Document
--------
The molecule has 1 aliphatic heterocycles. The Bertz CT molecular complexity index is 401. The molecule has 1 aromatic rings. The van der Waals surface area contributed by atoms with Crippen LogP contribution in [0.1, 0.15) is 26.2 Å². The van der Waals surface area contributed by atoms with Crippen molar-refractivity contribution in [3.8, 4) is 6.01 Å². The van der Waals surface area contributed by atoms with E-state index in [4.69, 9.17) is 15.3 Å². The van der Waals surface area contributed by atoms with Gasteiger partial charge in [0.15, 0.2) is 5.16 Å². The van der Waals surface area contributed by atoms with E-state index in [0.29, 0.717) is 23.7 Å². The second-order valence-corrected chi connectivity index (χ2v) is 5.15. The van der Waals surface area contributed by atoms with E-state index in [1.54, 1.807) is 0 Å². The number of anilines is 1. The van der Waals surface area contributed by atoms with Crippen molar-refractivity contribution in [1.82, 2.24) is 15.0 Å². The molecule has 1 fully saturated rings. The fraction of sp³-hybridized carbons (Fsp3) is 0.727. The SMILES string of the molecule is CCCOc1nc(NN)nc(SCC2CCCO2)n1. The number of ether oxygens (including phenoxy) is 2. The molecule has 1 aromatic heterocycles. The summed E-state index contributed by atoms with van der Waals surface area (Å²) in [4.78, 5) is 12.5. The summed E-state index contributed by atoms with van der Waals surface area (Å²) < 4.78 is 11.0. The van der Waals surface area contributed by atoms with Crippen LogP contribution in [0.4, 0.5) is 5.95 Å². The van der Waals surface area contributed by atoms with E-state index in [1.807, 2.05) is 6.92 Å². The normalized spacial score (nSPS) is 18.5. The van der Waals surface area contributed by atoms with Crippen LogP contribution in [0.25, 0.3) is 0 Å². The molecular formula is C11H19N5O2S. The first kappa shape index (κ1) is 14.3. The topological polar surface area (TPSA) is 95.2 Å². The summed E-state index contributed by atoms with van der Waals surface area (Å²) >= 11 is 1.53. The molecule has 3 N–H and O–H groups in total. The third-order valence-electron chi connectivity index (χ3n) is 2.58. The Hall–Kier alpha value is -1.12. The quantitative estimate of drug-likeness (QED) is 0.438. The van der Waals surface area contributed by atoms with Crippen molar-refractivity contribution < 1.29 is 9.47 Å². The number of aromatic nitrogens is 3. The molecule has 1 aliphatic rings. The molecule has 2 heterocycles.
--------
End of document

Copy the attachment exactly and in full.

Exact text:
The molecule has 1 aliphatic heterocycles. The Bertz CT molecular complexity index is 401. The molecule has 1 aromatic rings. The van der Waals surface area contributed by atoms with Crippen LogP contribution in [0.1, 0.15) is 26.2 Å². The van der Waals surface area contributed by atoms with Crippen molar-refractivity contribution in [3.8, 4) is 6.01 Å². The van der Waals surface area contributed by atoms with E-state index in [4.69, 9.17) is 15.3 Å². The van der Waals surface area contributed by atoms with Gasteiger partial charge in [0.15, 0.2) is 5.16 Å². The van der Waals surface area contributed by atoms with E-state index in [0.29, 0.717) is 23.7 Å². The second-order valence-corrected chi connectivity index (χ2v) is 5.15. The van der Waals surface area contributed by atoms with E-state index in [1.54, 1.807) is 0 Å². The number of anilines is 1. The van der Waals surface area contributed by atoms with Crippen molar-refractivity contribution in [1.82, 2.24) is 15.0 Å². The molecule has 1 fully saturated rings. The fraction of sp³-hybridized carbons (Fsp3) is 0.727. The SMILES string of the molecule is CCCOc1nc(NN)nc(SCC2CCCO2)n1. The number of ether oxygens (including phenoxy) is 2. The molecule has 1 aromatic heterocycles. The summed E-state index contributed by atoms with van der Waals surface area (Å²) in [4.78, 5) is 12.5. The summed E-state index contributed by atoms with van der Waals surface area (Å²) < 4.78 is 11.0. The van der Waals surface area contributed by atoms with Crippen LogP contribution in [0.4, 0.5) is 5.95 Å². The van der Waals surface area contributed by atoms with E-state index in [1.807, 2.05) is 6.92 Å². The normalized spacial score (nSPS) is 18.5. The van der Waals surface area contributed by atoms with Crippen LogP contribution in [0.25, 0.3) is 0 Å². The molecular formula is C11H19N5O2S. The first kappa shape index (κ1) is 14.3. The topological polar surface area (TPSA) is 95.2 Å². The summed E-state index contributed by atoms with van der Waals surface area (Å²) >= 11 is 1.53. The molecule has 3 N–H and O–H groups in total. The third-order valence-electron chi connectivity index (χ3n) is 2.58. The Hall–Kier alpha value is -1.12. The quantitative estimate of drug-likeness (QED) is 0.438. The van der Waals surface area contributed by atoms with Crippen molar-refractivity contribution < 1.29 is 9.47 Å². The number of aromatic nitrogens is 3. The molecule has 1 aliphatic rings. The molecule has 2 heterocycles.